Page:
Jason served three years in the role of the High Priest, and during this period, life in Jerusalem changed radically. The Holy City was desecrated by young Jewish heretics, and turned into a Greek city. Things came to a point that Jason founded a sports arena not far from the Temple Mount, where Hellenists took part in wrestling matches. Even some priests left their jobs in the Temple to go play in the sports arena, just as the gentiles did. The desecration of the holy city became even worse in the time of Menelaus, the man who had took over the High Priesthood from Jason. The latter promised the bribe-loving King Antiochus a larger sum of money than what Jason used to pay for the appointment. Menelaus took the money to pay for the tax and his personal expenses from the Temple treasury! And when that was not enough, he did not hesitate to sell the Temple’s holy gold vessels.

Dreadful Massacre in Jerusalem

Many of the Jews of Jerusalem were waiting for an opportunity to expel this evil High Priest from the city. Three years after Menelaus was appointed, it seemed that the long-awaited opportunity arrived.

This happened when Antiochus went to war in Egypt, and failed to conquer it. In the Land of Israel, a false rumor rapidly spread that Antiochus had been killed in the war. In their great joy, the Jerusalem citizens quickly rebelled against Menelaus and expelled him from the city. To their misfortune, Antiochus was on his way back from Egypt to Syria and had stopped in Jerusalem where he learned about Menelaus’ expulsion. Upset over his defeat in Egypt, he attacked the Jews of Jerusalem and poured all his rage on them. He went into a craze as if he was a animal, and killed thousands of people in the city and took a large number of people into exile. He scattered all the sages in the city, an act which was described by Josephus in (Maccabees II 5:12-16):

“He then ordered his soldiers to cut down without mercy everyone they encountered, and to butcher all who took refuge in their houses. It was a massacre of young and old, a slaughter of women and children, a butchery of young girls and infants. There were eighty thousand victims in the course of those three days, forty thousand dying by violence and as many being sold into slavery. Not content with this, he had the audacity to enter the holiest Temple in the entire world with Menelaus, that traitor to the laws and to his country, as his guide; with impure hands he seized the sacred vessels; with impious hands he seized the offerings presented by other kings for the aggrandizement, glory and dignity of the holy place.”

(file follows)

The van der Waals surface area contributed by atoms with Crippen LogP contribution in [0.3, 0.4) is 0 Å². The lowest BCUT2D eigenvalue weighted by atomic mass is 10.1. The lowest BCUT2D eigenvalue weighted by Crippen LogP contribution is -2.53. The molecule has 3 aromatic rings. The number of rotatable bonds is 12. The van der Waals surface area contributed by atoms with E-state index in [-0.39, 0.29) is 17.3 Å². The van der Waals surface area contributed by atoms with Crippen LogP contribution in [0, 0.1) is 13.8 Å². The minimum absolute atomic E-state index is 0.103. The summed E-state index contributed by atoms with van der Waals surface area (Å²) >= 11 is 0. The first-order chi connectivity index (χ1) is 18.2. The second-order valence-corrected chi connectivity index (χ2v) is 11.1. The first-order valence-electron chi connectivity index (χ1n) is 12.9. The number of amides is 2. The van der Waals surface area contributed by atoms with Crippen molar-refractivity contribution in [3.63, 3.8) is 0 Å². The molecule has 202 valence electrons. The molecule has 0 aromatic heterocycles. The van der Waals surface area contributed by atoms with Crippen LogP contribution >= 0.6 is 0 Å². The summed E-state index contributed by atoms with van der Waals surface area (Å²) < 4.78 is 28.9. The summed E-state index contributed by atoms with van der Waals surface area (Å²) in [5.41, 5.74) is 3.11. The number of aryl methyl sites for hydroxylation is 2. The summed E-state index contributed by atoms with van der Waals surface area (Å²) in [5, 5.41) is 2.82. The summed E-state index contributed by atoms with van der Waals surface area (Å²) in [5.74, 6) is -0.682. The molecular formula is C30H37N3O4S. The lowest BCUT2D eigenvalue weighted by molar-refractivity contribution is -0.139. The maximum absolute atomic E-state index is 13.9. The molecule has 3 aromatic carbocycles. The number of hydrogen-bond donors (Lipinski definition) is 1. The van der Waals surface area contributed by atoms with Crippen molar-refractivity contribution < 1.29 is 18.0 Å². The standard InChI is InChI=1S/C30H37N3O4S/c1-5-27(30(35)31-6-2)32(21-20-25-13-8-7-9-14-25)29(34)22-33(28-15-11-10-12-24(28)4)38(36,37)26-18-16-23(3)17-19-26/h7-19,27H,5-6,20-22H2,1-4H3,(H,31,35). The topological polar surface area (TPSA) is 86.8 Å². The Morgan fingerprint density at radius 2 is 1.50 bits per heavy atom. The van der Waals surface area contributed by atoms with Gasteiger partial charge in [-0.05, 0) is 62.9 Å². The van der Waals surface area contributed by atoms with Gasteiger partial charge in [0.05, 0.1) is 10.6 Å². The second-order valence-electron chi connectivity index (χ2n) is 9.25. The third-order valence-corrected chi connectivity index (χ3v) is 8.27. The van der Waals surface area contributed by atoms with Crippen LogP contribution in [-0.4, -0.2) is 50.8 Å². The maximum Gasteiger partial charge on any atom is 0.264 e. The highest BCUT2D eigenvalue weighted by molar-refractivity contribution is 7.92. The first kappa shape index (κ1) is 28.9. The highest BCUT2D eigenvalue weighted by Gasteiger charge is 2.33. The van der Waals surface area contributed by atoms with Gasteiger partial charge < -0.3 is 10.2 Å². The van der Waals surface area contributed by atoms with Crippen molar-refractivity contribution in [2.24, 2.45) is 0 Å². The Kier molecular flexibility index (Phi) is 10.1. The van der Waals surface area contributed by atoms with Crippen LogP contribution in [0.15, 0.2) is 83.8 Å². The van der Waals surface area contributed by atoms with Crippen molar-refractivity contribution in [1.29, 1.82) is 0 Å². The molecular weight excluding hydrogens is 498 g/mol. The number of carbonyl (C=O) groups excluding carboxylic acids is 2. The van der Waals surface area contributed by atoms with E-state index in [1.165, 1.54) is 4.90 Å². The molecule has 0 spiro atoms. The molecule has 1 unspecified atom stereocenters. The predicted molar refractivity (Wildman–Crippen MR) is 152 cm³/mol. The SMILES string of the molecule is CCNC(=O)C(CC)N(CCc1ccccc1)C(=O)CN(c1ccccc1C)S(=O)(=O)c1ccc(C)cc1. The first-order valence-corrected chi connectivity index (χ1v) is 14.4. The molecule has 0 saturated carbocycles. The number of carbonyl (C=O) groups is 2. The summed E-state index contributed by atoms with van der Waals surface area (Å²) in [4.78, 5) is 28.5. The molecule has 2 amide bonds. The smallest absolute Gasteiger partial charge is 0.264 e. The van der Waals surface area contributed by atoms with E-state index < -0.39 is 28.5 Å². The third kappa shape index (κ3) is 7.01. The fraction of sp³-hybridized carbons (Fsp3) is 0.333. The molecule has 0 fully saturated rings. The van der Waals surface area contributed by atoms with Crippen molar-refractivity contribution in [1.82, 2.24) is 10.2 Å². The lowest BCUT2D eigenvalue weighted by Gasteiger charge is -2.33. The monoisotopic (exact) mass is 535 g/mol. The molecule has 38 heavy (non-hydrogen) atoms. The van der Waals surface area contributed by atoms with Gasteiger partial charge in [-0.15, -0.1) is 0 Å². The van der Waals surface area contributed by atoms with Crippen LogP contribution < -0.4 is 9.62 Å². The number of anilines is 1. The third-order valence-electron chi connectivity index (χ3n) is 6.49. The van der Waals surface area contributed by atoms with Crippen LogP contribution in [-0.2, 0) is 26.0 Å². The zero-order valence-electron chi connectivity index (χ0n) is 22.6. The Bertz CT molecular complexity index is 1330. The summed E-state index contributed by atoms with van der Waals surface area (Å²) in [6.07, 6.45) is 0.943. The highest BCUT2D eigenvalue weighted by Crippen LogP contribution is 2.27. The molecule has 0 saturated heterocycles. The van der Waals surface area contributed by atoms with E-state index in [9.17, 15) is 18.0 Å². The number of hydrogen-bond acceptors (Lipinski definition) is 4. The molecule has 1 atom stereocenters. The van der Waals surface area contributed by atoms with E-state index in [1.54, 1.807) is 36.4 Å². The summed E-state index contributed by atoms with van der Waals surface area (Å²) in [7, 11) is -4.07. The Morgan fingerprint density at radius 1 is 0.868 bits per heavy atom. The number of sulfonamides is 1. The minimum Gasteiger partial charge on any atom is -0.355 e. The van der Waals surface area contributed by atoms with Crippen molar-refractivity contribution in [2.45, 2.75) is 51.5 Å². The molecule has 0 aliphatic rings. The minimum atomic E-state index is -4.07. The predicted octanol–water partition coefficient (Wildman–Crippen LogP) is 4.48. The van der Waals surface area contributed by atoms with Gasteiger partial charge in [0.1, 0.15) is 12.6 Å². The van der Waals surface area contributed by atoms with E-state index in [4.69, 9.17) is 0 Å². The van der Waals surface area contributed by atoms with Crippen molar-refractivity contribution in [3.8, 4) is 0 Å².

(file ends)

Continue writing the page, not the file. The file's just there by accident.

Decree of Annihilation

Following the massacre, Antiochus decided to force the people to leave the path of G-d, and decree that they abandon Judaism. This evil king knew that as long as the Jews keep the commandments of the Torah, he would not be able to fully control them. He wrote letters to all the cities of Judah, stating that all the people have to unite in following one law and one constitution.

Among his new laws were that no sacrifices may be offered in the Temple in Jerusalem, but platforms and temples to idols would be established where pork and other unclean animals would be sacrificed.

At the advice of his advisers, Antiochus decided to focus mainly on uprooting the principal commandments of the Torah whose desecration would indirectly lead to the uprooting of the entire Torah — commandments without which the Torah would be reduced to a superficial ritual and worship, G-d forbid, which would inevitably be forgotten with the time.

They concluded that the three major commandments were: Shabbat, circumcision, and the sanctification of the month. [Sanctification of the month was required to calculate the Jewish calendar and specifically when the lunar month begins. The Torah commands that if two reliable witnesses testify in court that they saw the new moon appear after the end of the last month, then the Jewish court of law will declare the first day of the new month based on their testimony. This is pivotal for determining on which days Jewish festivals will be celebrated.]

Read Hanukkah: The Full Story (p. 6) – War of Extermination now!